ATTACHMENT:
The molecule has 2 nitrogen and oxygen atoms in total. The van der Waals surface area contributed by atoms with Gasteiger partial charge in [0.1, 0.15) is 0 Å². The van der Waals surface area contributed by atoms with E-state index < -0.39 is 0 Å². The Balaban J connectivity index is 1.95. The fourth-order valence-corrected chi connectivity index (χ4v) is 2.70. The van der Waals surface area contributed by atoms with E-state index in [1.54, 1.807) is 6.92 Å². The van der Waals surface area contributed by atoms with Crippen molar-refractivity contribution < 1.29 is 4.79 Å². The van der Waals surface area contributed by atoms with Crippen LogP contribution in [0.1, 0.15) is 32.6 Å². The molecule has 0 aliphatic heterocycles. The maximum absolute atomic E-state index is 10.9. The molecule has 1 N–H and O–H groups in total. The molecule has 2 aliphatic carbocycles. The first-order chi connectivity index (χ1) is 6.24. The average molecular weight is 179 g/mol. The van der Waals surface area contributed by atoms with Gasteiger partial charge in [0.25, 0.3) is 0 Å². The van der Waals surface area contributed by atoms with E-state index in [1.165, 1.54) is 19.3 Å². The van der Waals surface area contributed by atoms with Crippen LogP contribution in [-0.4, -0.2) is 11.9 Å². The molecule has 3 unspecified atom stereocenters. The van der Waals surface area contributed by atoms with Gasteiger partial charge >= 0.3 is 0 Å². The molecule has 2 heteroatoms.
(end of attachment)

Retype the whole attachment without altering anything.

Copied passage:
The molecule has 2 nitrogen and oxygen atoms in total. The van der Waals surface area contributed by atoms with Gasteiger partial charge in [0.1, 0.15) is 0 Å². The van der Waals surface area contributed by atoms with E-state index < -0.39 is 0 Å². The Balaban J connectivity index is 1.95. The fourth-order valence-corrected chi connectivity index (χ4v) is 2.70. The van der Waals surface area contributed by atoms with E-state index in [1.54, 1.807) is 6.92 Å². The van der Waals surface area contributed by atoms with Crippen molar-refractivity contribution < 1.29 is 4.79 Å². The van der Waals surface area contributed by atoms with Crippen LogP contribution in [0.1, 0.15) is 32.6 Å². The molecule has 0 aliphatic heterocycles. The maximum absolute atomic E-state index is 10.9. The molecule has 1 N–H and O–H groups in total. The molecule has 2 aliphatic carbocycles. The first-order chi connectivity index (χ1) is 6.24. The average molecular weight is 179 g/mol. The van der Waals surface area contributed by atoms with Gasteiger partial charge in [0.25, 0.3) is 0 Å². The van der Waals surface area contributed by atoms with E-state index in [1.165, 1.54) is 19.3 Å². The van der Waals surface area contributed by atoms with Crippen LogP contribution in [-0.4, -0.2) is 11.9 Å². The molecule has 3 unspecified atom stereocenters. The van der Waals surface area contributed by atoms with Gasteiger partial charge >= 0.3 is 0 Å². The molecule has 2 heteroatoms.